Use of Endo X-ray Device to Reduce the Chance of Inferior Alveolar Nerve Injury During Lower Posterior Implant Placement 

Regular posterior periapical (PA) device has a horizontal bite block (Fig.1: B).  The latter rests on the occlusal surface of the posterior teeth to be taken radigraphically (Fig.2 illustration: yellow rectangle).  This typical PA image shows the whole teeth including the crowns and the roots, but it does not catch the whole image of the inferior alveolar nerve as related to implant placement (Fig.3 N).  The tooth #30 has complex endo-perio disease and is going to be extracted and restored by an implant.

In contrast, the bite block of an endo X-ray device is vertical and narrow mesiodistally (Fig.4: B, as compared to Fig.1).  It can be inserted into the edentulous space after extraction (Fig.5: B); the sensor (S) is placed deeply into the lingual vestibule.  The corresponding PA does not show the coronal portions of crowns and roots next to the edentulous area (Fig.6), but it shows the the inferior alveolar nerve (N).  It would be the best to measure the bone height and do treatment planning on the image as will be shown in Fig.10), since the endo device may not be inserted deep enough intraoperatively as shown below.

When the pilot drill is inserted into the initial osteotomy site for X-ray confirmation of its depth (Fig.7: D), the vertical block of the endo device (yellow rectangle) may be blocked due to the narrow divided edentulous space.  The crown of the molar is shown, whereas the inferior alveolar nerve is not shown except a small portion in the left lower corner of Fig.7 (pink line).  The depth of the further osteotomy (Fig.8: O) was chosen without accurate estimate.  The integrity of the inferior alveolar canal (IAC) was violated, although the implant (I) was not placed that deep.  The patient experienced transient postop pain, which was controlled by Medrol Dosepak.  A correct way to prevent iatrogenic neuropathy in this situation is to remove the pilot drill, and place the endo device as deep as possible. The new X-ray should be able to reveal the relationship of the end of the osteotomy (shadow) to IAC.  Measurement must be done using digital X-ray software over the new image to determine how deep osteotomy should be made (as shown in Fig.10). When an implant is placed (I in Fig.9: a second case as will be shown in Fig.10-12), the vertical block of the endo device can be placed on the implant.  The sensor is placed deep into the lingual vestibule to show IAC in relation to the implant (Fig.8).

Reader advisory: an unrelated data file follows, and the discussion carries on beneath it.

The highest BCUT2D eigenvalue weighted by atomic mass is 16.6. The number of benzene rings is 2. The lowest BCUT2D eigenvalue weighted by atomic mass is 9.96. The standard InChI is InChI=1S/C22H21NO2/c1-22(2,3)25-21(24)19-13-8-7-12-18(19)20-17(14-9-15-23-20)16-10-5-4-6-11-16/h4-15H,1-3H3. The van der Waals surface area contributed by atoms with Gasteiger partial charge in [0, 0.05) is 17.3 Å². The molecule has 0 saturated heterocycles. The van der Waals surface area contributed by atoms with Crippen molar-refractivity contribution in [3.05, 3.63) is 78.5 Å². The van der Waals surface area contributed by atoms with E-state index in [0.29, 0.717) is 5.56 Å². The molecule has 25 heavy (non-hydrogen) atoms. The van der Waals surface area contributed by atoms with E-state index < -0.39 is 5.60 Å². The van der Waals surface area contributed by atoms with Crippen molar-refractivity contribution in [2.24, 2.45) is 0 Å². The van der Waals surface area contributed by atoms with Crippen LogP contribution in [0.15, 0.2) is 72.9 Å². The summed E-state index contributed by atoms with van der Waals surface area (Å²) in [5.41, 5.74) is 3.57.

Sometimes the regular X-ray device may show part of IAC and mental nerve loop (Fig.10: N, L).  In this case, the abutment tooth #32 is extracted due to caries and infection, after sectioning between #29 retainer and #30 pontic. Two implants are planned to be placed at the sites of #30 and 31. Treatment plan is done preoperatively. The length and diameter of the implants are determined preliminarily (6x17 and 6x14 mm, respectively).  The vertical block of the endo device (Fig. 11: yellow rectangle) is easily placed next to a drill (D) because of ample edentulous space.  Therefore, the implant (Fig.12: I, 6x17 mm as planned) is placed smoothly without encroaching the nerve (N) or loop (L).  In summary, do not make osteotomy without identifying radiographic anatomy or doing accurate preop or intraop measurement. With proper usage of the endo X-ray device, we can safely place implants in the mandibular posterior region.  Return to Professionals

Xin Wei, DDS, PhD, MS 1st edition 12/05/2012, last revision 12/09/2012